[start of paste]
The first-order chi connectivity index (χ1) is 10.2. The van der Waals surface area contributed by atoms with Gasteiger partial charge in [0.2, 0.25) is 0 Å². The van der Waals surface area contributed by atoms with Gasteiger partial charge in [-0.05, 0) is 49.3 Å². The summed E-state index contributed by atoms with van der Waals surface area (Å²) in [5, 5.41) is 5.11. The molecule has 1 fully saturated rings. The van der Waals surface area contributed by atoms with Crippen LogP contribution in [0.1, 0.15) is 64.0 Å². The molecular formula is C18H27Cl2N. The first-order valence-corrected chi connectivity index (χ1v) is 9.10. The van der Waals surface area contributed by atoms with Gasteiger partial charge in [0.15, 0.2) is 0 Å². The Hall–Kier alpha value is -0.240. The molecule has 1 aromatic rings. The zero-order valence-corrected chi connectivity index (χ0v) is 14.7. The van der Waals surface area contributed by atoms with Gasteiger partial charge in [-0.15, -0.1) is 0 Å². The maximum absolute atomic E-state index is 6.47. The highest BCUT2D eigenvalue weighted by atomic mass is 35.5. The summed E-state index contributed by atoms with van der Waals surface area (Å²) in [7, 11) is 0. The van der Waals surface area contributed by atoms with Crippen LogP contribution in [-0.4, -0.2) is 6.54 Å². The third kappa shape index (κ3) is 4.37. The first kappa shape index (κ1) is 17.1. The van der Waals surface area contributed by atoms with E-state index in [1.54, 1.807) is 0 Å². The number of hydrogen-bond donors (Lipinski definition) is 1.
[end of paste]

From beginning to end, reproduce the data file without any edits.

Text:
The first-order chi connectivity index (χ1) is 10.2. The van der Waals surface area contributed by atoms with Gasteiger partial charge in [0.2, 0.25) is 0 Å². The van der Waals surface area contributed by atoms with Gasteiger partial charge in [-0.05, 0) is 49.3 Å². The summed E-state index contributed by atoms with van der Waals surface area (Å²) in [5, 5.41) is 5.11. The molecule has 1 fully saturated rings. The van der Waals surface area contributed by atoms with Crippen LogP contribution in [0.1, 0.15) is 64.0 Å². The molecular formula is C18H27Cl2N. The first-order valence-corrected chi connectivity index (χ1v) is 9.10. The van der Waals surface area contributed by atoms with Gasteiger partial charge in [0.15, 0.2) is 0 Å². The Hall–Kier alpha value is -0.240. The molecule has 1 aromatic rings. The zero-order valence-corrected chi connectivity index (χ0v) is 14.7. The van der Waals surface area contributed by atoms with Gasteiger partial charge in [-0.15, -0.1) is 0 Å². The maximum absolute atomic E-state index is 6.47. The highest BCUT2D eigenvalue weighted by atomic mass is 35.5. The summed E-state index contributed by atoms with van der Waals surface area (Å²) in [7, 11) is 0. The van der Waals surface area contributed by atoms with Crippen LogP contribution in [-0.4, -0.2) is 6.54 Å². The third kappa shape index (κ3) is 4.37. The first kappa shape index (κ1) is 17.1. The van der Waals surface area contributed by atoms with E-state index in [1.54, 1.807) is 0 Å². The number of hydrogen-bond donors (Lipinski definition) is 1.